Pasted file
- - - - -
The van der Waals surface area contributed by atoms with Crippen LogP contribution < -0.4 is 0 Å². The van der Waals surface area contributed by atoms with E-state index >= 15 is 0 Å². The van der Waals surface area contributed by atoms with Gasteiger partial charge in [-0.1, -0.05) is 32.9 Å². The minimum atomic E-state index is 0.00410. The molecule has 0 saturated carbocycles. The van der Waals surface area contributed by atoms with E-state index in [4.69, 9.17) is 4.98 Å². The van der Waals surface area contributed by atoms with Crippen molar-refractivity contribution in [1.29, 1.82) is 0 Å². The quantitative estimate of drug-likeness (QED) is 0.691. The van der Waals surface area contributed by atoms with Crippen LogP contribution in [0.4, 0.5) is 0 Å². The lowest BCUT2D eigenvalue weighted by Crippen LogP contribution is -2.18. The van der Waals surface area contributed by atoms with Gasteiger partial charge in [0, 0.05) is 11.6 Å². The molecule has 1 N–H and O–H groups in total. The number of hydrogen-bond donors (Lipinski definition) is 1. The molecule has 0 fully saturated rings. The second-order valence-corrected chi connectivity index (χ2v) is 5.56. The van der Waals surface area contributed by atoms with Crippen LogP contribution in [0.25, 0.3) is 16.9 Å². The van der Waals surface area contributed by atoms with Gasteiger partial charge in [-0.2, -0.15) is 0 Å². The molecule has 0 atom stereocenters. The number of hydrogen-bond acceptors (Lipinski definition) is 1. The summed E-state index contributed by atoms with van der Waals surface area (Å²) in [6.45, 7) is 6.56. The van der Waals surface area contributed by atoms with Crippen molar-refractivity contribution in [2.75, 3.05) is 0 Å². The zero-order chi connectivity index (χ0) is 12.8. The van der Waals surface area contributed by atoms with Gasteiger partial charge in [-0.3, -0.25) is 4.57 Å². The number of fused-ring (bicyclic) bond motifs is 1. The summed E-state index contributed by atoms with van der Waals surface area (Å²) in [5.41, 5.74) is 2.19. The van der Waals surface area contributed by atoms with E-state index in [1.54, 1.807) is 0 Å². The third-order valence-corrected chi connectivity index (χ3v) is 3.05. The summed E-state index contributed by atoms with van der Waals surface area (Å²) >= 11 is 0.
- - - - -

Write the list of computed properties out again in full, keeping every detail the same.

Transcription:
The van der Waals surface area contributed by atoms with Crippen LogP contribution < -0.4 is 0 Å². The van der Waals surface area contributed by atoms with E-state index >= 15 is 0 Å². The van der Waals surface area contributed by atoms with Gasteiger partial charge in [-0.1, -0.05) is 32.9 Å². The minimum atomic E-state index is 0.00410. The molecule has 0 saturated carbocycles. The van der Waals surface area contributed by atoms with E-state index in [4.69, 9.17) is 4.98 Å². The van der Waals surface area contributed by atoms with Crippen molar-refractivity contribution in [1.29, 1.82) is 0 Å². The quantitative estimate of drug-likeness (QED) is 0.691. The van der Waals surface area contributed by atoms with Crippen LogP contribution in [0.4, 0.5) is 0 Å². The lowest BCUT2D eigenvalue weighted by Crippen LogP contribution is -2.18. The van der Waals surface area contributed by atoms with Gasteiger partial charge in [0, 0.05) is 11.6 Å². The molecule has 1 N–H and O–H groups in total. The number of hydrogen-bond donors (Lipinski definition) is 1. The molecule has 0 fully saturated rings. The second-order valence-corrected chi connectivity index (χ2v) is 5.56. The van der Waals surface area contributed by atoms with Crippen LogP contribution in [0.25, 0.3) is 16.9 Å². The van der Waals surface area contributed by atoms with Gasteiger partial charge in [-0.2, -0.15) is 0 Å². The molecule has 0 atom stereocenters. The number of hydrogen-bond acceptors (Lipinski definition) is 1. The summed E-state index contributed by atoms with van der Waals surface area (Å²) in [6.45, 7) is 6.56. The van der Waals surface area contributed by atoms with Crippen molar-refractivity contribution in [2.75, 3.05) is 0 Å². The zero-order chi connectivity index (χ0) is 12.8. The van der Waals surface area contributed by atoms with Gasteiger partial charge in [-0.3, -0.25) is 4.57 Å². The number of fused-ring (bicyclic) bond motifs is 1. The summed E-state index contributed by atoms with van der Waals surface area (Å²) in [5.41, 5.74) is 2.19. The van der Waals surface area contributed by atoms with E-state index in [1.54, 1.807) is 0 Å². The third-order valence-corrected chi connectivity index (χ3v) is 3.05. The summed E-state index contributed by atoms with van der Waals surface area (Å²) >= 11 is 0.